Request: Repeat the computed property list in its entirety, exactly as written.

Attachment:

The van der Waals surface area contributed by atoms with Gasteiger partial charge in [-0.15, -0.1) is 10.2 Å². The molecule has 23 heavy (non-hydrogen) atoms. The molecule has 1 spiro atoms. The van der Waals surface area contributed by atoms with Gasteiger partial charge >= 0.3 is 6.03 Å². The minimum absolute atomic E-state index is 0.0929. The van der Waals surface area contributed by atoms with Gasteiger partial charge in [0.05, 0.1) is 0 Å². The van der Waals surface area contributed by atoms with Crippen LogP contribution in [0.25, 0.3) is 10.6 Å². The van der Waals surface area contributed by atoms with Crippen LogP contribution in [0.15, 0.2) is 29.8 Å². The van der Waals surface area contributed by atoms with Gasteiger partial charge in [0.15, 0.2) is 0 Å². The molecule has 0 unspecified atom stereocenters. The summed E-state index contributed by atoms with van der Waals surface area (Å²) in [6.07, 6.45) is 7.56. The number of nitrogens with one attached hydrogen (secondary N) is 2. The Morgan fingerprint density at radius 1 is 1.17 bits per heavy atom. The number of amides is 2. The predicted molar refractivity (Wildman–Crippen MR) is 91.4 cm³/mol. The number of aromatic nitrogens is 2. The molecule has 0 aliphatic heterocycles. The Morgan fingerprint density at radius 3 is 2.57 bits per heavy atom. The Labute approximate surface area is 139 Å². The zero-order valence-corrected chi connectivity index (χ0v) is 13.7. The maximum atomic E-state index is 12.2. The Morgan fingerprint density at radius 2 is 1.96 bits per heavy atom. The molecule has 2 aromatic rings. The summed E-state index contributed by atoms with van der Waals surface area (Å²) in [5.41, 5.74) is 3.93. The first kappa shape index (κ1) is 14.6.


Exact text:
The van der Waals surface area contributed by atoms with Gasteiger partial charge in [-0.15, -0.1) is 10.2 Å². The molecule has 23 heavy (non-hydrogen) atoms. The molecule has 1 spiro atoms. The van der Waals surface area contributed by atoms with Gasteiger partial charge >= 0.3 is 6.03 Å². The minimum absolute atomic E-state index is 0.0929. The van der Waals surface area contributed by atoms with Gasteiger partial charge in [0.05, 0.1) is 0 Å². The van der Waals surface area contributed by atoms with Crippen LogP contribution in [0.25, 0.3) is 10.6 Å². The van der Waals surface area contributed by atoms with Crippen LogP contribution in [0.15, 0.2) is 29.8 Å². The van der Waals surface area contributed by atoms with Gasteiger partial charge in [0.15, 0.2) is 0 Å². The molecule has 0 unspecified atom stereocenters. The summed E-state index contributed by atoms with van der Waals surface area (Å²) in [6.07, 6.45) is 7.56. The number of nitrogens with one attached hydrogen (secondary N) is 2. The Morgan fingerprint density at radius 1 is 1.17 bits per heavy atom. The number of amides is 2. The predicted molar refractivity (Wildman–Crippen MR) is 91.4 cm³/mol. The number of aromatic nitrogens is 2. The molecule has 0 aliphatic heterocycles. The Morgan fingerprint density at radius 3 is 2.57 bits per heavy atom. The Labute approximate surface area is 139 Å². The zero-order valence-corrected chi connectivity index (χ0v) is 13.7. The maximum atomic E-state index is 12.2. The Morgan fingerprint density at radius 2 is 1.96 bits per heavy atom. The molecule has 2 aromatic rings. The summed E-state index contributed by atoms with van der Waals surface area (Å²) in [5.41, 5.74) is 3.93. The first kappa shape index (κ1) is 14.6.